Sunday, October 31, 2010
Halloween 2010 An Old Lost Camera; a New Found Friend
Tommy and I went down to St. Francisville last night for the Faux Blood Music Festival with True Blood soundtrackers Jace Everett, et al, and Chuck Prophet and his band from San Francisco, who played at Magnolia Cafe.
The music was awesome, and I was awestruck at meeting the guy who wrote that song for the opening credits of True Blood. To meet the person and be able to tell him how much you love it is something special.
(Apologies for the image that video shows up with.)
If you're not familiar with it, Magnolia Cafe was the winner of Country Roads Magazine's Favorite Small Town Dining Destination" and Favorite Venue for a Live Performance.
Knowing we'd be having cocktails, Tommy and I did the responsible thang and took a taxi to the restaurant, asking the driver if he'd be so kind as to return and pick us up later that night. The driver's name is Mark Armstrong, a 70-something-year-old man with his own taxi and tour service. He promised he would come back, but said he had to get up this morning to go see his wife, who is in a nursing home with cancer.
After we got out of the cab, I realized I'd left my camera in the back, and called. Told Mark just to hang onto it and bring it when he came back. Alas, we were having such a fine time, I didn't hear my cell phone when he called at 11 p.m. to say he just couldn't stay awake any longer and he'd bring it by the hotel in the morning.
The noise was so loud I couldn't quite make out what he was saying, though, and thought he'd said he would bring it by last night and leave it at the desk. So when we got to the hotel and discovered it wasn't there, and tried to call, I must admit I suspected I'd seen the last of my camera. Now, you can get these cameras for a lot less today than you could ten years ago, but when I bought it, it was a pretty pricey item. And I make my living with my camera and my 'puter, both of which I hope to never lose.
I was having murderous thoughts: "I wanna do bad things to you."
When he showed up at the hotel this morning, he emerged from the taxi with his little dog -- same kind of dog as Toto in The Wonderful Wizard of Oz. The two came up to the room to deliver the camera in person, and I felt downright ashamed. We talked about Muffin, his dog, and he said he was taking her to see his wife, whom he informed me, he still adores 25 years after he married her. Muffin, he said, really cheers her up.
"I hope she gets better," I sympathized.
"Oh, honey, she's not gonna get any better. This is it."
"I'm so sorry," I said, quite honestly.
"We've been together 25 years," he said, and it's been really hard being at the house alone. If it weren't for Muffin here, and my little cat," he continued, "I don't know what I'd do."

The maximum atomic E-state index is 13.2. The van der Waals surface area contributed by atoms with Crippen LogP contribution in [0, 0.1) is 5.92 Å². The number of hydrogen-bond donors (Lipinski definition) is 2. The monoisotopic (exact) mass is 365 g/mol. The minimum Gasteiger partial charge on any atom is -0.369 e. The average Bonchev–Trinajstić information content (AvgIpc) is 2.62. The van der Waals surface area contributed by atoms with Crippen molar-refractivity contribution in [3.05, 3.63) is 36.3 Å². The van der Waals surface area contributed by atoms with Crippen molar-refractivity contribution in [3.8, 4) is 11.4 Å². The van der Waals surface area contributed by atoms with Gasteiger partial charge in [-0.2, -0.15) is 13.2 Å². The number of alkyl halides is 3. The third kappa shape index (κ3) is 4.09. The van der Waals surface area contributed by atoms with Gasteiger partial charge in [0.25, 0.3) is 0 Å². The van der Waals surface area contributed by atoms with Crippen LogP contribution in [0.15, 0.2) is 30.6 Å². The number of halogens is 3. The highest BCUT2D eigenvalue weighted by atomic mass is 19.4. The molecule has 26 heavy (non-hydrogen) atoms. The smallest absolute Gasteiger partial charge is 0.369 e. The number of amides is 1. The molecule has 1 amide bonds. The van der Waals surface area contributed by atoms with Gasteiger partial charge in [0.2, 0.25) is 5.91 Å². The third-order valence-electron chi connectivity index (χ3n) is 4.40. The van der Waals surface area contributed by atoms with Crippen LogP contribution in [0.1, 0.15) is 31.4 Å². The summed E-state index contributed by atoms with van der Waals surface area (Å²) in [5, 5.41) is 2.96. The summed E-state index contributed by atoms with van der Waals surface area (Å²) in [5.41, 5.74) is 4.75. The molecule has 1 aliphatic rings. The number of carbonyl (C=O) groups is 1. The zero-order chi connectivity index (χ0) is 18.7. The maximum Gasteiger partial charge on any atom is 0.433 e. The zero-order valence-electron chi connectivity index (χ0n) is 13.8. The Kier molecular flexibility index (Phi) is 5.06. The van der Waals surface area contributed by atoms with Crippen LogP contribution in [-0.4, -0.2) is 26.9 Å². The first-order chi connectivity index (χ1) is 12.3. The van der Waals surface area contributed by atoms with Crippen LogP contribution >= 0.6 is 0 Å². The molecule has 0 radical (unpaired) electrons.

He told us about his place in the woods, and the deer he feeds daily -- just like my own father -- corn that he pours out dutifully every evening.
And he started getting choked up. Before you knew it, the three of us were crying, and Mark and I were hugging each other.
"You know," he said later as he was about to leave, "I gave three sisters a drive up to Natchez a few years back. They were taking a cruise. They were staying at the Eola. That's just about the prettiest hotel I've ever seen. And Natchez is pretty, too," he said. "I think of St. Francisville as a little Natchez."
I quickly agreed. St. Francisville is a jewel.
"Well, next time you want a vacation, drive on up. We've got a little B&B you can stay in."
"Why, that sounds just fine," he said, and we parted ways.
We drove through Centreville on our way back to Natchez, and had lunch. On our way out of town, I noticed I had several missed calls on my phone. It was Mark.
"Can I get your names, please?" he asked. "I really enjoyed meeting y'all. You're nice folks."
Guilt about the camera sticking in my craw.
"Next time y'all come down, I want you to call me," he said. "I give tours, and I'd be proud to take you on a tour. I told my wife about you, and it was just real nice talking to someone. I don't have any family. No children. Just my wife and my pets. I haven't talked to anyone like that in a long time."
I felt that old familiar lump in my throat.
Then he told me to Google him.
"I've driven everybody from George Clooney and Bob Hope to The Rolling Stones and AC/DC. Just a whole bunch of people. Look it up. You'll see."
So I did. And you know, he wasn't kidding.
So for all my readers, please call Mark Armstrong at Tiger Taxi and Tours the next time you're in the St. Francisville/Zachary/Baton Rouge area. You'll get a ride with a real character -- one who knows all the haunts and stories and the heart to tell them.
Maybe I should lose my camera more often.
Tiger Taxi and Tours
"Always on the Prowl"
Mark Armstrong, owner
Cell Phone: 225-921-9199 Home Phone: 225-635-4641